After fashioning one 1950s-set masterpiece with “Far from Heaven,” Todd Haynes returns to the decade and scores another with this exquisite adaptation of Patricia Highsmith’s semi-autobiographical “The Price of Salt,” a lesbian novel (whose publication in 1952 under the pseudonym of Claire Morgan pointed up the temper of the era) which broke the mold at the time because of its relatively happy—or at least not tragic—ending.

As adapted with subtlety and intelligence by Phyllis Nagy, “Carol” is actually quite a simple story of the attraction between two very different women at a moment in American history when such relationships could have devastating consequences. In 1950 Therese Belivet (Rooney Mara), an aspiring photographer, is working as a clerk in the toy department of a Manhattan department store during the Christmas rush. The timid young lady has a boyfriend, Richard (Jake Lacy), a pleasant fellow who’s pestering her to go to Europe with him while he’s studying there and wants to marry her, but Therese is clearly uncomfortable with such a possibility. Nor does an encounter with another nice guy, Dannie (John Magaro), a newspaperman who encourages her photographic ambitions, seem to be going much beyond friendship.

What jars Therese to emotional life is a chance meeting with Carol Aird (Cate Blanchett) is an elegant, well-to-do woman who stops by her aisle in the store to buy a present for her daughter Rindy (Kennedy and Sadie Heim). A connection between the two seems immediate, though there’s no overt sign of anything beyond a purely businesslike conversation about dolls and toy railroads. When Carol departs, however, she leaves behind her gloves on the counter, prompting Therese to get in touch with her to return them. A thank-you lunch follows, after which Carol invites Therese to visit her in her New Jersey home, and their friendship quickly blooms.

That’s a signal to Carol’s estranged husband Harge (Kyle Chandler), who’s separated from her as a result of her long-time relationship with Abby (Sarah Paulson) and is roughly demanding that she return to a wifely role. When she declines to accompany him and Rindy to his parents for the holidays, he storms off in a drunken huff. Carol, in return, suggests that Therese join her on a road trip to the Midwest, during which they finally give in to their desire for one another. Doing so proves, however, to have dire consequences insofar as Carol’s ability to have any contact with her daughter is concerned. She’s forced to make a choice between Rindy and Therese, a decision that threatens to keep the women apart for good.

As with “Far From Heaven,” Haynes treats a Truman (and early Eisenhower)-era tale of a love that’s deemed unacceptable by an uncomprehending society with supreme sensitivity and poise. Within a perfectly recreated period ambience fashioned by production designer Judy Becker, art director Jesse Rosenthal, set decorator Heather Loeffler and costume designer Sandy Powell, he, cinematographer Ed Lachman and editor Affonso Goncalves use a mixture of intense close-ups, cannily chosen distant shots, shadows, muted yet creamy colors and sensuously deliberate pacing to suggest the passion that’s churning beneath apparently placid surfaces. Carter Burwell’s moody score similarly exudes the feeling of deep longing stymied by supposed propriety.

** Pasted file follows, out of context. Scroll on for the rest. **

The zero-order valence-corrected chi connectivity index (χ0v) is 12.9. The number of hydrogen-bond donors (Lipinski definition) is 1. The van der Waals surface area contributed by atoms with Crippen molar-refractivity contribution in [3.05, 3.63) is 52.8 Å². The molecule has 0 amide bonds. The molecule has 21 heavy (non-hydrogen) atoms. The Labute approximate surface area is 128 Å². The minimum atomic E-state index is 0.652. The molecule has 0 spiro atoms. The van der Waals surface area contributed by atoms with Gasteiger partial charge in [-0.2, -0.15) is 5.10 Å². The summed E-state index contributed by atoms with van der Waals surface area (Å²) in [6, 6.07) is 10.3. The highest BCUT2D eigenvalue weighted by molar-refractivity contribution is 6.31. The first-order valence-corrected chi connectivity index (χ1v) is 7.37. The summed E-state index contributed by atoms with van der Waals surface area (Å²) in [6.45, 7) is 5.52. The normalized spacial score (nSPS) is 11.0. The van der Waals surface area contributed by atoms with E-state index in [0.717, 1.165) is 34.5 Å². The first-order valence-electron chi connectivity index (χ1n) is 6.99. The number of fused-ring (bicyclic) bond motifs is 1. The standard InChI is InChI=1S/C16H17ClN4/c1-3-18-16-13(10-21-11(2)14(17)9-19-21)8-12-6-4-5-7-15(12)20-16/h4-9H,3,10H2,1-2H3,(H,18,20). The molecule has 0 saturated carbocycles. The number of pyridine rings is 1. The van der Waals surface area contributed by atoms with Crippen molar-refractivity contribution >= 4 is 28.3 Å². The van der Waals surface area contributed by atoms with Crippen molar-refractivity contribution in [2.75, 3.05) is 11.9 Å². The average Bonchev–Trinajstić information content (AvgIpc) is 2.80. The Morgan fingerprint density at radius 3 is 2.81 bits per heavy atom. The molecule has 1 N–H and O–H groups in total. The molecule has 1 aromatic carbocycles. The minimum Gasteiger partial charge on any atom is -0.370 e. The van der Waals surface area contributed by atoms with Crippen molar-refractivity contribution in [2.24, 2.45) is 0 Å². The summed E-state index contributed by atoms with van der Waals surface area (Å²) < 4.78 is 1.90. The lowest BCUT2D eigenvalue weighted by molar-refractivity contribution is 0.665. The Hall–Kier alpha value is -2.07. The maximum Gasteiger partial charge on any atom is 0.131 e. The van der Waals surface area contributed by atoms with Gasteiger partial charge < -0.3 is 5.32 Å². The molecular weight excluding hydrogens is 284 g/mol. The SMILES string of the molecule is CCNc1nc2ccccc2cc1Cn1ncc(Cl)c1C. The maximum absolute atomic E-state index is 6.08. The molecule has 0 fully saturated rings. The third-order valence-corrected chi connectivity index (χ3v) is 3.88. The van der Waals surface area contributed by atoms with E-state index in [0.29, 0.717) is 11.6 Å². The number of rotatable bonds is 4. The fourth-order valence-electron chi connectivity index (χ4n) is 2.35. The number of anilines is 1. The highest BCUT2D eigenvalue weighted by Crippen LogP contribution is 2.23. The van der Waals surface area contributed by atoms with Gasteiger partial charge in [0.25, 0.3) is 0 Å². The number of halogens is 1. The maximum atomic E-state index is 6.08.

Without superb acting, however, all the craftsmanship behind the camera would count for little. The supporting cast is excellent, with Chandler and Paulson the standouts: he captures the vanity-based anger of a man incapable of comprehending his wife’s needs, and she the self-sacrifice that leads Abby to assist Carol and Therese when they need her even though her the former has moved on. But the film belongs to Blanchett and Mara. In a role that makes very different demands from the one for which she won the Oscar in “Blue Jasmine,” Blanchett is generally the embodiment of understated refinement. But she can also convey Carol’s uncontrolled fury when she feels betrayed, and her devastation over the thought of losing her child, and her stern determination when she takes a final stand against the irrational prejudice her husband represents. Mara has a less demonstrative, but perhaps more difficult part to play, evolving slowly from mousiness to the excitement of discovery and finally to a sense of self-confidence that has eliminated her earlier dependence. It’s the film’s skill in portraying the two women’s emotional arcs with such precision that makes its final moment so radiant, achieving an effect not unlike the one Hitchcock managed in the first vision Scottie has of Madeleine in “Vertigo.”

“Carol” is a small film, but it’s like a flawless gem with endless facets to explore and appreciate. There may be some complaints from Highsmith devotees that it softens the book in some respects, but the changes aren’t detrimental to its essence, which shows both how much things have changed since 1952 in terms of the law and, paradoxically, how much they might not have in the wider society.